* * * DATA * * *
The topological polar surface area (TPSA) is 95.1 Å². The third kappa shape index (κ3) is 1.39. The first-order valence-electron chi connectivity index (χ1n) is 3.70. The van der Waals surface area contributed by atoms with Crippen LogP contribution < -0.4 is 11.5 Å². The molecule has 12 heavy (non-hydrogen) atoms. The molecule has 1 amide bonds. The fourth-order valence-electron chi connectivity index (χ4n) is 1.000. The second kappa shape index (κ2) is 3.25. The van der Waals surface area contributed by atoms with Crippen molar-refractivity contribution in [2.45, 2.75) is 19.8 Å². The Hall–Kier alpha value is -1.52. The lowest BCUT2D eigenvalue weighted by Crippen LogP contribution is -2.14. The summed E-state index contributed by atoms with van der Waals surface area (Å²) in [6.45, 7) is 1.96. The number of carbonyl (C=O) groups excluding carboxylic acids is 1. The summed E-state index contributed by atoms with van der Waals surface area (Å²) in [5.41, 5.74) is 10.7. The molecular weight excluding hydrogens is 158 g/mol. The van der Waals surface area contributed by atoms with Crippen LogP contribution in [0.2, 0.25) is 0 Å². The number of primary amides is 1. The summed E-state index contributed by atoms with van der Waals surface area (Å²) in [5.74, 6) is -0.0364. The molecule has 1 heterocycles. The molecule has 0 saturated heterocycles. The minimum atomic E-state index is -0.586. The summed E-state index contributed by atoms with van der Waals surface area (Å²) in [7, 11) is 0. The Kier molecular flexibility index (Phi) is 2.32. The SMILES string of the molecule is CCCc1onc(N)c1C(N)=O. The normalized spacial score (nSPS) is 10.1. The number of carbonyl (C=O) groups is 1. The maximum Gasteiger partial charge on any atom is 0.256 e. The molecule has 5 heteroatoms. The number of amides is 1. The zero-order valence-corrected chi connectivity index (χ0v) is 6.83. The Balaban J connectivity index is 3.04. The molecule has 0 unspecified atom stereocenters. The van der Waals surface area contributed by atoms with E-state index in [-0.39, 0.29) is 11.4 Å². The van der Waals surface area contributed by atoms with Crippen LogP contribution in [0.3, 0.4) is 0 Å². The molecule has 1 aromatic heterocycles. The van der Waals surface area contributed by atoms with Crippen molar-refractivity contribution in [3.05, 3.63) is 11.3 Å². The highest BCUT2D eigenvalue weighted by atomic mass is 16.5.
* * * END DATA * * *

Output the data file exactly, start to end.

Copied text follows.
The topological polar surface area (TPSA) is 95.1 Å². The third kappa shape index (κ3) is 1.39. The first-order valence-electron chi connectivity index (χ1n) is 3.70. The van der Waals surface area contributed by atoms with Crippen LogP contribution < -0.4 is 11.5 Å². The molecule has 12 heavy (non-hydrogen) atoms. The molecule has 1 amide bonds. The fourth-order valence-electron chi connectivity index (χ4n) is 1.000. The second kappa shape index (κ2) is 3.25. The van der Waals surface area contributed by atoms with Crippen molar-refractivity contribution in [2.45, 2.75) is 19.8 Å². The Hall–Kier alpha value is -1.52. The lowest BCUT2D eigenvalue weighted by Crippen LogP contribution is -2.14. The summed E-state index contributed by atoms with van der Waals surface area (Å²) in [6.45, 7) is 1.96. The number of carbonyl (C=O) groups excluding carboxylic acids is 1. The summed E-state index contributed by atoms with van der Waals surface area (Å²) in [5.41, 5.74) is 10.7. The molecular weight excluding hydrogens is 158 g/mol. The van der Waals surface area contributed by atoms with Crippen LogP contribution in [0.2, 0.25) is 0 Å². The number of primary amides is 1. The summed E-state index contributed by atoms with van der Waals surface area (Å²) in [5.74, 6) is -0.0364. The molecule has 1 heterocycles. The molecule has 0 saturated heterocycles. The minimum atomic E-state index is -0.586. The summed E-state index contributed by atoms with van der Waals surface area (Å²) in [7, 11) is 0. The Kier molecular flexibility index (Phi) is 2.32. The SMILES string of the molecule is CCCc1onc(N)c1C(N)=O. The normalized spacial score (nSPS) is 10.1. The number of carbonyl (C=O) groups is 1. The maximum Gasteiger partial charge on any atom is 0.256 e. The molecule has 5 heteroatoms. The number of amides is 1. The zero-order valence-corrected chi connectivity index (χ0v) is 6.83. The Balaban J connectivity index is 3.04. The molecule has 0 unspecified atom stereocenters. The van der Waals surface area contributed by atoms with E-state index in [-0.39, 0.29) is 11.4 Å². The van der Waals surface area contributed by atoms with Crippen LogP contribution in [0.3, 0.4) is 0 Å². The molecule has 1 aromatic heterocycles. The van der Waals surface area contributed by atoms with Crippen molar-refractivity contribution in [3.05, 3.63) is 11.3 Å². The highest BCUT2D eigenvalue weighted by atomic mass is 16.5.